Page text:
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One of the best ways to learn how to do something you’ve never done before is to talk to someone who has already gone through the experience. At CRM Evolution, I got to hear several organizations share their experiences in choosing a CRM platform. In this post, we are going to share several tips from Chris Caputo, Project Manager at CATIC, who is credited with bringing CRM success to his organization.
Caputo recommends implementing a CRM solution early on in your search process for a CRM solution. Pick five to six people with a diverse background from across your organization (different departments, tenures, and generations). Be careful not to build a CRM team that is too large because that could make narrowing down your options trickier. His most highlighted piece of advice was to make sure you include IT in your core CRM team. He said organizations often forget IT, but that this business decision should involve them because they are often the ones implementing at least some part of the platform.
Rather than completing requirements gathering, Caputo recommends your organization complete a “requirements elicitation”. These careful words are meant to indicate that the process of gathering requirements is much more than just collecting them--instead, it’s an important and non-trivial process that often involves interviews, workshops, user observation, and brainstorming (to name a few).
To perform your requirements elicitation, Caputo said to do in-person focus groups with all the people who are actively using your current CRM system. Once you’ve elicited all your requirements, assign a level of importance to each one. At this point, make sure to pat yourself on the back--completing your requirements is a big milestone!
Caputo recommended that you be considerate and fair when sending out Request for Proposals (RFPs) to CRM vendors. Make sure you complete research on your own, rather than blanket sending to a long list of vendors and forcing them some of them to spend time on a proposal they don’t stand a chance for. He said if you do research ahead of time, it’s fair to ask them to describe how their solution fits each requirement, rather than filling each requirement with a yes/no answer. He also recommended you give vendors at least one month to respond to your RFP.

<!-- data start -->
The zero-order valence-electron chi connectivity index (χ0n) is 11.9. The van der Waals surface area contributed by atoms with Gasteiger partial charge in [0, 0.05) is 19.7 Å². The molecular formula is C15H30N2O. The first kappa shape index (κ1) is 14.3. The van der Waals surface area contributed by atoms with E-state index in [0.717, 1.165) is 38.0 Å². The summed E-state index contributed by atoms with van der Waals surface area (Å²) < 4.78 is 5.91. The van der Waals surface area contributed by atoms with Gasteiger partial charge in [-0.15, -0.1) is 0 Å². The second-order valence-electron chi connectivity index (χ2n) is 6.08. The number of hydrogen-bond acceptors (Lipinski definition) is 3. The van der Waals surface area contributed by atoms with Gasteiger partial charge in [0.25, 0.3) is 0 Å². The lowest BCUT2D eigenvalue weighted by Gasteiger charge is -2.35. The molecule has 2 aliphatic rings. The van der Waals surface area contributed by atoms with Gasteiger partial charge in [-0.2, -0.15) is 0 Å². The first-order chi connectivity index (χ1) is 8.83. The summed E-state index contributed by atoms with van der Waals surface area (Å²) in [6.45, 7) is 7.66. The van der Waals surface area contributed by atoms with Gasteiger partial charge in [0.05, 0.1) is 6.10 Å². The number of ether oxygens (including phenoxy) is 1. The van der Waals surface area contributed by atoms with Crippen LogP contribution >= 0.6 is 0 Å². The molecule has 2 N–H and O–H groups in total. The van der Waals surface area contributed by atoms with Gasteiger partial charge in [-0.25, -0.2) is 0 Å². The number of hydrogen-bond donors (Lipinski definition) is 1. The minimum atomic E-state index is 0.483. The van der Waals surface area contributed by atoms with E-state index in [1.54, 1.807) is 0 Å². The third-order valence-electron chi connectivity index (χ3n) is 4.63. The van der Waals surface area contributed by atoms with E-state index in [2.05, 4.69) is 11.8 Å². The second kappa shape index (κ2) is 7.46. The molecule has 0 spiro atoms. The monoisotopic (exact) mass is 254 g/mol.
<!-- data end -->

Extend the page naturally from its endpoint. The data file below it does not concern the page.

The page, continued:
After you’ve gotten all your vendor proposals, it’s time to narrow it down to two to three strong choices. Caputo recommends making this decision logically by scoring each vendor on a scale of one to five as to how strongly they meet your requirements.
After you have a smaller pool of options, it’s time to request in-depth demos with each vendor. In these deep-dives, ask the vendor to bring a project manager or account manager--so you can meet the person you will be working with on a daily basis when you’re working on the implementation project for your CRM instance. After the demos are complete, continue to tweak your original scores for each vendor. Your original requirements and these numbers will help you make a decision.
The last step is to present the plan to the management team. If you’ve included representatives from management in your core CRM decision team, you should already have an idea whether your decision will resonate with the executive team. Caputo suggested you book this meeting as early as possible because c-level employees usually have full calendars. He also recommended doing the meeting first thing in the morning when people are more attentive and refreshed. In your presentation, make sure to be clear about what is in scope as well as what’s out of scope so you can set expectations.
There are many ideologies on how to choose a CRM system that’s right for your organization (we definitely have our own) and it’s always interesting to hear what others recommend. Caputo gave straightforward and frank tips on how to select a platform for your organization and we appreciated his veteran perspective. To learn more about our own process for selecting CRM platforms for our customers, contact us here.
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